Annette Brown, Lifetime The story of June Carter Cash comes to life in the…
- Posted on Jan 9th 2010 3:50AM by Benjy Eisen
The LA Country Coroner declared Jackson's death a homicide, with "acute propofol intoxication" listed as the actual cause. An unhealthy mixture of other, more common, benzodiazepines were also named as contributing factors. These drugs include lorazepam (Ativan), diazepam (Valium) and ephedrine.
Dr. Murray administered propofol to Jackson so that the stressed performer could get some much needed sleep, but then reportedly abandoned his duties to use the restroom. According to documents, he also made phone calls for the better part of an hour. It was after this series of events that Dr. Murray realized Jackson had become unresponsive. The coroner has expressed his belief that Jackson did not have a proven medical need for propofol, that the proper medical equipment was not present for such a treatment and that a professional protocol was not followed.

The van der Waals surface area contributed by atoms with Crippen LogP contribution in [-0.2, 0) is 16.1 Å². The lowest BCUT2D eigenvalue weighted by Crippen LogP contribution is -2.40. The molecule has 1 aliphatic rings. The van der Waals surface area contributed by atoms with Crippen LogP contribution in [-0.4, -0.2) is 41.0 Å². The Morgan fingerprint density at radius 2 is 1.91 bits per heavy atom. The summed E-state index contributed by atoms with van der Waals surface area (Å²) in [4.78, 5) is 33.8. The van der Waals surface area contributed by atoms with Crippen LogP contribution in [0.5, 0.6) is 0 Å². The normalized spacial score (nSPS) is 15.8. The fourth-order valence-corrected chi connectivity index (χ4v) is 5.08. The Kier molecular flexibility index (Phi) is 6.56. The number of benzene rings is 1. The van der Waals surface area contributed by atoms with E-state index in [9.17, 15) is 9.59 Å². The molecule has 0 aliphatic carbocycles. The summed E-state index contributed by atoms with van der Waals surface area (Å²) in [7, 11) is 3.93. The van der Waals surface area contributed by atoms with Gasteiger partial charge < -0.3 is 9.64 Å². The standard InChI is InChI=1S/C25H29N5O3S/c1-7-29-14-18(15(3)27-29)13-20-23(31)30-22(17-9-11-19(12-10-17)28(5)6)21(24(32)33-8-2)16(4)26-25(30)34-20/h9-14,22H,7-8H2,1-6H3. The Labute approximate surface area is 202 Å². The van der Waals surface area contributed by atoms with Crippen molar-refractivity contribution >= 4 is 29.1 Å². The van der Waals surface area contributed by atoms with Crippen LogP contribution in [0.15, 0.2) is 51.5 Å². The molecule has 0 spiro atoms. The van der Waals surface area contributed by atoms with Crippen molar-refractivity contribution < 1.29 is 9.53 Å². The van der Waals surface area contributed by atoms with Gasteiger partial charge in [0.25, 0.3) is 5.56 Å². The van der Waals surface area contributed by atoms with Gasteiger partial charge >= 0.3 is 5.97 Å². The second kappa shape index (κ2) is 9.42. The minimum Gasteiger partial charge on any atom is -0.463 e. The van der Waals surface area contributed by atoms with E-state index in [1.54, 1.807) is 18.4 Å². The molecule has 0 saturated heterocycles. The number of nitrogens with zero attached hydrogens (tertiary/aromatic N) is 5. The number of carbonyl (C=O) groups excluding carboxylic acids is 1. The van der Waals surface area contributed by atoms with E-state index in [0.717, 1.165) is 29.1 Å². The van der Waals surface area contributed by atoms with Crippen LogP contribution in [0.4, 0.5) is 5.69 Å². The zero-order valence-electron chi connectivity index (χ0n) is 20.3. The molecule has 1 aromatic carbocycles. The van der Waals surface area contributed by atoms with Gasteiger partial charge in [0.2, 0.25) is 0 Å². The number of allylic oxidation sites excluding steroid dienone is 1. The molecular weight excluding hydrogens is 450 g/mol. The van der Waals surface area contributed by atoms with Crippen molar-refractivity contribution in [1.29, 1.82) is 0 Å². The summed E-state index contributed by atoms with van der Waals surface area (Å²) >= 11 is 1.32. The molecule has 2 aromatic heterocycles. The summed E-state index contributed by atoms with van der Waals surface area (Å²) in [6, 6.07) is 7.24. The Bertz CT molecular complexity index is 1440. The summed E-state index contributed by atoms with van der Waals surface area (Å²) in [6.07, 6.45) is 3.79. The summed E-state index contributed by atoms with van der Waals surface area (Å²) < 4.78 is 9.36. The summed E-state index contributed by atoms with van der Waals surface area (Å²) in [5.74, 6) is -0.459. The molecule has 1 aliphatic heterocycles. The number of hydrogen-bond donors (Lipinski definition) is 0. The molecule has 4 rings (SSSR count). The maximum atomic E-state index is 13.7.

If this case goes to trial, it will likely draw fresh debate as to whether or not an established doctor's expert opinion could be considered criminal if the patient succumbs to certain, known risks involved. This will not be the first time such questions have been raised but, this time, it seems as if the whole world will be asking them.
There is obviously a lot more involved in pursuing a case like this, which is why, seven months after Jackson's death, legal action has yet to actually be filed. But it looks as if things are headed that way and, perhaps, almost there. Stay tuned.